Carolina Law’s Commitment to Diversity, Equity and Inclusion

August 9, 2020

UNC School of Law is deeply committed to providing a welcoming community for students from all backgrounds. As the law school at the first public university in the country, our focus on public service and teaching excellence make it crucial that we reflect and embrace the diversity of the communities we serve. Diversity of age, color, disability, gender, gender expression and identity, ideology, national origin, race, religion, sex, sexual orientation, educational and cultural backgrounds, work experiences and veterans’ status all enrich our community, connecting us with a variety of perspectives and ideas that strengthen our teaching, learning, and service.  As Dean Brinkley wrote:

“The leading institutions of the law—the bench and the bar—depend on diversity for legitimacy and public acceptance. If the rule of law is to prevail and legal institutions are to deserve the trust and confidence of the public, they must be sustained by people possessing the attributes that form our individuality as human beings.”

Carolina Law is amplifying these words with actions. Below are examples of the work at Carolina Law that exemplify our commitment. These actions serve as a way to publicly hold ourselves accountable to our students, staff, faculty, our community and our profession:

  • Faculty and staff committed to holding weekly meetings to discuss issues related to diversity, equity and inclusion at Carolina Law with the purpose to act on and  implement recommendations

  • On June 15th, Dean Martin Brinkley pledged $1 million of an unrestricted gift to enhance the law school’s diversity, equity and inclusion efforts

  • On June 15th, Carolina Law faculty passed a Resolution on Faculty Diversity

  • On June 22nd, Carolina Law faculty held a brown bag session on teaching structural violence and inclusion

  • On June 24th, the Student Bar Association held a school-wide townhall meeting focusing on a discussion of injustices in America’s police state and systems with special guests discussing current events related to racial oppression, advocacy, and the role we can take in changing our community and the legal system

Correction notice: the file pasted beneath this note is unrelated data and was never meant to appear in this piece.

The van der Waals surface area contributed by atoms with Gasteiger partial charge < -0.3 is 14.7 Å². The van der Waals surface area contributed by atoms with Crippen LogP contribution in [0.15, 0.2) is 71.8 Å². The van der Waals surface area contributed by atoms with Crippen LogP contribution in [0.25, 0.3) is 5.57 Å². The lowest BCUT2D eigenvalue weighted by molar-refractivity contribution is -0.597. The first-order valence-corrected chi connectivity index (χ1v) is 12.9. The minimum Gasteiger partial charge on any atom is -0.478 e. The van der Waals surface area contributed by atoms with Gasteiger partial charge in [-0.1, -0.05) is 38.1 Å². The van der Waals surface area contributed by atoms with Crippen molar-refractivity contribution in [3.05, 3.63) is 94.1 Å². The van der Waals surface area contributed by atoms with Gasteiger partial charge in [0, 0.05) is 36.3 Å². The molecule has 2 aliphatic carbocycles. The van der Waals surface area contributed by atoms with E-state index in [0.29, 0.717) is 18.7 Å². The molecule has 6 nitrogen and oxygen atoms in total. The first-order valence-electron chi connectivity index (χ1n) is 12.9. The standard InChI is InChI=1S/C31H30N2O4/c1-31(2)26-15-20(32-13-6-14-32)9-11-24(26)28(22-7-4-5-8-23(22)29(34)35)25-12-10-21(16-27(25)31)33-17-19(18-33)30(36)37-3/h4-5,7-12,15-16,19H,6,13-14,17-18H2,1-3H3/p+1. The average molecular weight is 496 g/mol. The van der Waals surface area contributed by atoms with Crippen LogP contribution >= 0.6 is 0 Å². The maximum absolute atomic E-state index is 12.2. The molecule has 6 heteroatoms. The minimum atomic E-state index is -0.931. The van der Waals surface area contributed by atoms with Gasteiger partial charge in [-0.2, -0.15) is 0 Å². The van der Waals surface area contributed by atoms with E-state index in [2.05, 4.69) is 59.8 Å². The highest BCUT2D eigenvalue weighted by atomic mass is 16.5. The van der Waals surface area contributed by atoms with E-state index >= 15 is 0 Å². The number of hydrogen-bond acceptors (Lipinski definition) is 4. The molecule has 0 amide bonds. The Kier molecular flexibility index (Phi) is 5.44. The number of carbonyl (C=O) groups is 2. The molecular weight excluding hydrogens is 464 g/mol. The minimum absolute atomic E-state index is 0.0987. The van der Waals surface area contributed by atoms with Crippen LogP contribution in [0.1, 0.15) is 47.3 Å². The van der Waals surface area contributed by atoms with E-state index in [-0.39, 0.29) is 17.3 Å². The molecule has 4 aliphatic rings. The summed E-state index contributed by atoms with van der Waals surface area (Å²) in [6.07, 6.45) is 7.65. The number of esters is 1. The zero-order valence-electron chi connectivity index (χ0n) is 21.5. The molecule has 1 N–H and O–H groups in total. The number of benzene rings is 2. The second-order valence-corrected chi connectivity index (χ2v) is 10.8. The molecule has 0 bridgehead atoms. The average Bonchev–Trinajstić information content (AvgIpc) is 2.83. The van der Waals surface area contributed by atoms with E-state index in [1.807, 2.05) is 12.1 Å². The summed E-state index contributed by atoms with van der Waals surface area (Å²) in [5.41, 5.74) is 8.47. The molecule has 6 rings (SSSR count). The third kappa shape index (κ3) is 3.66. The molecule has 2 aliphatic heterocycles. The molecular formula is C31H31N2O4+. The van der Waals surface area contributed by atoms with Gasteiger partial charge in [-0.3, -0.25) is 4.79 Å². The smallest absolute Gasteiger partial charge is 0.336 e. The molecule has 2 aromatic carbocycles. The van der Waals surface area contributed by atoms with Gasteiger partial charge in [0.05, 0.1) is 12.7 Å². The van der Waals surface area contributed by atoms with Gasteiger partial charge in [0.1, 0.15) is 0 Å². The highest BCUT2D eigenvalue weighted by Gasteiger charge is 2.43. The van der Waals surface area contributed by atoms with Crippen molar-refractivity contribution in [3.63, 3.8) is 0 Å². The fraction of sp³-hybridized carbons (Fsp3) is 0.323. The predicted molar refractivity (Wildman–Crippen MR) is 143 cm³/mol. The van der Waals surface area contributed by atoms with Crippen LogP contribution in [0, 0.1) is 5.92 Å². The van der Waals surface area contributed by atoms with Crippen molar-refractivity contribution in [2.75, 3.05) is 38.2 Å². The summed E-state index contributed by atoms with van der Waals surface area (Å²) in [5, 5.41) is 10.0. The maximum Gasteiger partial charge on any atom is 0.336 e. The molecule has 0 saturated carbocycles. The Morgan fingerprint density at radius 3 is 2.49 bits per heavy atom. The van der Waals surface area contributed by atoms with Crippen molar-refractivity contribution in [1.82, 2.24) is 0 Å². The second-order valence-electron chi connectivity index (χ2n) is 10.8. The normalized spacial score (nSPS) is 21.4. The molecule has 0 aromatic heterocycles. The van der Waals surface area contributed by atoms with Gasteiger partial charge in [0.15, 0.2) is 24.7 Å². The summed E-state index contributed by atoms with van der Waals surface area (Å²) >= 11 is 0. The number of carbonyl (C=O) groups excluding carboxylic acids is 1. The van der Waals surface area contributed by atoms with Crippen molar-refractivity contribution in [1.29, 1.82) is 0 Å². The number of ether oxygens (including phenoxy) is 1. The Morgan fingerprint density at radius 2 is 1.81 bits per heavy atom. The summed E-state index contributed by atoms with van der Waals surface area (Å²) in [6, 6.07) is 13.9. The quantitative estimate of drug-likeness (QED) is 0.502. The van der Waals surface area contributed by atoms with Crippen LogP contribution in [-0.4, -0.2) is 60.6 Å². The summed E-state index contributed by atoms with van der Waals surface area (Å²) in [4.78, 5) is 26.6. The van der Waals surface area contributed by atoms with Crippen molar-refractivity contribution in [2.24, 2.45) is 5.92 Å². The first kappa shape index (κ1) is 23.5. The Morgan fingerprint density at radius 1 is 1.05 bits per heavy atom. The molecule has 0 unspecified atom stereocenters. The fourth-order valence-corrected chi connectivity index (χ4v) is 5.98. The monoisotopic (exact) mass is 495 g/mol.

• In summer 2020, Carolina Law has established the North Carolina Civil Rights Law Review journal as a student run organization
  • In the spring of 2020, Dean Brinkley allocated $200,000 of an unrestricted gift to the law school to support and sustain the work of the Center for Civil Rights
  • The Diversity and Inclusion Committee grew out of a Diversity and Inclusion Task Force that was convened in 2016. The committee has now expanded to include over 20 members comprised of students, staff and faculty, magnifying voices from a wide range of backgrounds and perspectives. The 2020/2021 committee members have been meeting throughout the summer and have formed subcommittees to tackle top priorities concerning faculty and student diversity, and student mental health support.  The committee is tasked with implementation of the remaining recommendations of the 2016-17 Diversity and Inclusion Task Force and other initiatives identified by our ongoing conversations with the law school community.
  • On July 7th, the following commitments were adopted by the Carolina Law Faculty:
    • The faculty commits to including critical learning objectives in every doctrinal first-year course. These objectives will focus on students’ understanding and critical thinking about the historical, social, and economic contexts and inequities underlying the law in each doctrinal first-year course. The faculty also strongly recommends including critical learning objectives in all relevant upper-level courses.
    • The faculty commits to engaging in anti-racist teaching training offered or endorsed by the Diversity & Inclusion Committee. 
    • The faculty commits to thinking and reading individually and discussing as a faculty strategies to bring issues of race with sensitivity and with historical context into our courses where relevant.
  • On July 21st, the following commitments were adopted by the Carolina Law Faculty:
    • The faculty recognizes the large body of literature showing that student evaluations reflect implicit biases against minority and women teachers, and the faculty is committed to be mindful of such biases when reviewing student evaluations so that all faculty are treated equitably.
    • The faculty commits, in the event a proposed tuition increase goes into effect, to using its collective voice to ensure student scholarships will be expanded to ensure that the financial impact on students from historically underrepresented backgrounds is limited.
    • The faculty commits to reviewing the process by which awards and honors are made at UNC Law to ensure that students from diverse backgrounds are fairly represented, and to ensure that work on diversity and inclusion and on social justice is taken into account in making these awards.
    • The faculty commits to amending UNC Law’s mission statement to add a section that reflects our commitment to educating students to understand how law can function to reproduce or redress systems of inequality.
    • The faculty commits to reviewing our past hiring methods and researching and implementing best practices to create a more diverse faculty.
  • On Friday, August 28th, the Carolina Law Faculty adopted a new learning outcome:
    • Students shall be able to recognize, parse, and critically analyze the historical, social, and economic contexts underlying the law, particularly as they relate to racial, gender, or other inequities.  

This page will be updated as new efforts are confirmed and completed.